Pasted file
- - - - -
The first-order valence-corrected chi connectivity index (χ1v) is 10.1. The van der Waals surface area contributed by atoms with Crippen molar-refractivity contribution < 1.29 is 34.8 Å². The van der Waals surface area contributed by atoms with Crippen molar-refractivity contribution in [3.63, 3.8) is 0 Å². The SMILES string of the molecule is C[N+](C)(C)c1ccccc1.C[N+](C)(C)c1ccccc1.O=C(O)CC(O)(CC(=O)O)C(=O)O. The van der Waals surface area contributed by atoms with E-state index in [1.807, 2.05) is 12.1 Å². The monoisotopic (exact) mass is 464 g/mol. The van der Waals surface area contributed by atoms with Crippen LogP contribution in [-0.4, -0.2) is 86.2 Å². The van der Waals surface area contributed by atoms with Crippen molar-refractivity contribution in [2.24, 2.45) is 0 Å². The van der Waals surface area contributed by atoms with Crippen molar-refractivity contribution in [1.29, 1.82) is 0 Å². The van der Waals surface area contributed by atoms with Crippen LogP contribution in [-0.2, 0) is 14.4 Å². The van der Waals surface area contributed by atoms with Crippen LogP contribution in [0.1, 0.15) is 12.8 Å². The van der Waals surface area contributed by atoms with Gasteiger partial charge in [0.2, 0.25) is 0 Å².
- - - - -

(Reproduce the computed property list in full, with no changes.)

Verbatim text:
The first-order valence-corrected chi connectivity index (χ1v) is 10.1. The van der Waals surface area contributed by atoms with Crippen molar-refractivity contribution < 1.29 is 34.8 Å². The van der Waals surface area contributed by atoms with Crippen molar-refractivity contribution in [3.63, 3.8) is 0 Å². The SMILES string of the molecule is C[N+](C)(C)c1ccccc1.C[N+](C)(C)c1ccccc1.O=C(O)CC(O)(CC(=O)O)C(=O)O. The van der Waals surface area contributed by atoms with E-state index in [1.807, 2.05) is 12.1 Å². The monoisotopic (exact) mass is 464 g/mol. The van der Waals surface area contributed by atoms with Crippen LogP contribution in [-0.4, -0.2) is 86.2 Å². The van der Waals surface area contributed by atoms with Crippen molar-refractivity contribution in [2.24, 2.45) is 0 Å². The van der Waals surface area contributed by atoms with Crippen molar-refractivity contribution in [1.29, 1.82) is 0 Å². The van der Waals surface area contributed by atoms with Crippen LogP contribution in [-0.2, 0) is 14.4 Å². The van der Waals surface area contributed by atoms with Crippen LogP contribution in [0.1, 0.15) is 12.8 Å². The van der Waals surface area contributed by atoms with Gasteiger partial charge in [0.2, 0.25) is 0 Å².